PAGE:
Stay on the Snow and out of Trouble
“I think we drop in here,” said my ski buddy as we traversed several gullies away from the top of the Snowbasin Tram. “Yeah, maybe,” I hesitantly offered. The storm clouds were making visibility hard and we were in a zone only one of us has skied, with a local on a sunny day years ago.
“We may have traversed too far and are in a different drainage, but I guess this is right,” I finally agreed. Our goal was to make a few turns, then cut back hard right into the resort. Then it happened, a small avalanche knocked my buddy off his feet. We were in a small opening above some trees—a relatively safe zone. Nonetheless, it scared the crap out of us. We started to head back to the resort when it dawned on both us that we had, in fact, traversed too far and could not get back to safety.
We were in alpine gear, rather than backcountry gear that would allow us to retrace our path. While we did have avalanche safety gear—beacon, shovel, and probe—and it looked like we may need them soon, we were not fully prepared. And now on top of that, we were lost. How did we get ourselves into this spot? Poor planning.
While picking our way down gullies we had no idea where they would lead—hopefully to the road in Ogden Canyon and not to a 400-foot cliff—we both silently recounted the choices we had made individually and as a group that landed us in this predicament an hour before nightfall.
I am by no means an expert or authority on avalanches, safety, and certainly not on avalanche safety. But here’s some basic advice on how to keep yourself out of situations like this and not wind up a statistic.
Take a class. Take two, or three even, from a professional. The Utah Avalanche Center lists all local classes online, as do most regional avalanche centers. I had taken a Level One class previous to this day, and obviously it didn’t make me an expert and it won’t make you one either.
What does it mean when the snow is “noisy”? Is it a sign that your skins are gobbing up with snow? Learn to ask questions like these while also understanding the possible implications are real-world experiences that are best learned in the field from the pros. There is no substitute for hands-on experience.
Read the avalanche report every day. Even if you don’t plan on being in the backcountry, you never know when you’ll have the bright idea to take a quick lap into the sidecountry, which is no more or less dangerous than a zone you can only access from a helicopter. Anywhere that is not maintained by ski patrol is backcountry, plain and simple.
In addition to reading the daily avalanche reports, reading books about avalanches is incredibly helpful to understand the language in those updates, as well as informed decision making in the wilderness. My favorite is Staying Alive in Avalanche Terrain by Bruce Tremper. I make a habit of reading it cover to cover each year before the ski season starts.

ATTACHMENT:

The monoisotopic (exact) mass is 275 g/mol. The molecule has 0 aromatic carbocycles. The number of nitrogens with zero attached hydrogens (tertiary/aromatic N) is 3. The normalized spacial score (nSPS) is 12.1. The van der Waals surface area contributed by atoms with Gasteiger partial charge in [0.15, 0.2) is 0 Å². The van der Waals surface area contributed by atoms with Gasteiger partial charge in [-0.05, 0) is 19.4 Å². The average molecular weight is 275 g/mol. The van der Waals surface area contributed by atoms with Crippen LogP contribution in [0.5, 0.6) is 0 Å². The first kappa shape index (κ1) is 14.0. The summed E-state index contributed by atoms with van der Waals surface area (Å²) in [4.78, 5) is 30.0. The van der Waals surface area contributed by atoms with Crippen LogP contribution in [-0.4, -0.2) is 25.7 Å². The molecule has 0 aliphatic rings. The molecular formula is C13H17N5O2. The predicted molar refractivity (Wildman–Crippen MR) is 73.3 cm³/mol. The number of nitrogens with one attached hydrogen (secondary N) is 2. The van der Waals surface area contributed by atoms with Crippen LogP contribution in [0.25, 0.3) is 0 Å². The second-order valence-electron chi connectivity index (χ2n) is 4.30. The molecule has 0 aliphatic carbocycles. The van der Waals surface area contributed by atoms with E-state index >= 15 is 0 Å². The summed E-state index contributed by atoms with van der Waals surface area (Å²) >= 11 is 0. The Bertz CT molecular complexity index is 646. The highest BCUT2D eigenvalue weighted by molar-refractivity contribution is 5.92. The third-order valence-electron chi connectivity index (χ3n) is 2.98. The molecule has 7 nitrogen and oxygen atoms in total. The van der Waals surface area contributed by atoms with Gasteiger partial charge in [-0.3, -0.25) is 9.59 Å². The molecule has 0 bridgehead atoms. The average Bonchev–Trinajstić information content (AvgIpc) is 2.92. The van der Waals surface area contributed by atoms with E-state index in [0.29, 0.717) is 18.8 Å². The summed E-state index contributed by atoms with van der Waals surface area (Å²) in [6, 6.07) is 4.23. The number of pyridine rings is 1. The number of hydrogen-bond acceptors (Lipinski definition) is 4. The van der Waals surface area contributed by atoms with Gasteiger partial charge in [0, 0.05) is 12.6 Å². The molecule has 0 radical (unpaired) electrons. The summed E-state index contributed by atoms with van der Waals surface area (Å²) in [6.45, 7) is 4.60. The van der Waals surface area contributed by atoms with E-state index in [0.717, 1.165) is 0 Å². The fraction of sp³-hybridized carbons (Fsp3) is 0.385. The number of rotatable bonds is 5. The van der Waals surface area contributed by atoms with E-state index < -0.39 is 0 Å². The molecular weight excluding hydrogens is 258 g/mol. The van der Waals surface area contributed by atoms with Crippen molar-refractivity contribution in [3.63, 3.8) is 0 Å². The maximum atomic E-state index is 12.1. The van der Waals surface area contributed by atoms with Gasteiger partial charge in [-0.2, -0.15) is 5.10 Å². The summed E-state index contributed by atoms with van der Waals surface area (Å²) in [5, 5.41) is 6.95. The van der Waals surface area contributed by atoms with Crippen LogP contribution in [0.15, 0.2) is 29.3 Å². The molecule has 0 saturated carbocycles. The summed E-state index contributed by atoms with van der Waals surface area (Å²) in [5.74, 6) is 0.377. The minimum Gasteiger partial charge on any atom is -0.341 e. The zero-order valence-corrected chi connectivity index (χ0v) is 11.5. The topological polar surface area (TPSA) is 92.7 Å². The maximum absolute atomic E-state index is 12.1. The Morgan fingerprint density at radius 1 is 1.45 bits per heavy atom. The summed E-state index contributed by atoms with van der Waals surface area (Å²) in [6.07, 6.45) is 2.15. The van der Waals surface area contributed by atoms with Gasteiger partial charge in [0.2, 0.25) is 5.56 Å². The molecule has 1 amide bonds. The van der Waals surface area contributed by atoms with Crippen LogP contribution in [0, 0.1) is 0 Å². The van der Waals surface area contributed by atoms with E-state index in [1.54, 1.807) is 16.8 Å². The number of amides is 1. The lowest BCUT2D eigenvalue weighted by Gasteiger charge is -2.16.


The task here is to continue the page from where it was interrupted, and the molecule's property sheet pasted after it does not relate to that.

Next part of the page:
One of the most important chapters in this book is on the human factor. The nexus of this is that even when armed with the proper gear, current avalanche reports, etc, we still make choices of what and where to ski. Sometimes, the worst choices can be the ones we don’t make. That day outside Snowbasin I made the choice to not make a choice by not challenging my partner sooner on if he knew where we were going. Nowadays, I am routinely the devil’s advocate for any choice my touring party makes. If they don’t like it I’m happy to find a group that appreciates being challenged and confident in our decisions.
Choose touring partners wisely. Friends of friends have a way of latching onto groups, as well as buddies visiting from out of town. With each personality added, the group dynamic can and will change, and with that decision making does too. Studies show humans, when travelling in large groups, succumb to a safety in numbers false sense of security, impacting decision making immensely. Be on the watch for that, as there is a balance to safety and numbers and group mentality, which can also make it tough for timid group members to speak up about their concerns. I make a habit of asking each and every person how they feel about a route or decision multiple times throughout the day away from the larger group for this reason.
Get the right gear, and know how to use it. As outdoor enthusiasts one thing we love as much as the outdoors themselves: gear shopping. For years the holy trinity of safety gear was a beacon, shovel, and probe. Since backpacks with an inflatable airbag to keep avalanche victims above the snowpack in a slide have become increasingly available, most people consider these a necessity as well. I’ve used both the ABS Vario, as well as the Black Diamond Halo. Both companies make multiple models that fit a day’s gear inside and offer an extra margin of safety if and when you need to “pull the cord” and create a “halo” around your head while you float above the snowpack.
Hopefully you’ve had the proper training and education to make smart decisions and the only time your airbag inflates is accidentally, on the skin track, like my friend Matt in the accompanying photo. If this type of pack isn’t in your budget, Black Diamond also makes Avalung packs, which offer a means to exhale carbon monoxide away from your face should you become buried. I hope the only time your or I have to use this safety gear is for practice, which I do often. And you should, too.
None of this is meant to scare, but rather prepare you. Backcountry recreation is incredibly fun when you are smart and attentive, plus it’s a great way to get exercise and build partnerships with touring partners. Know before you go, and get some fresh turns for me!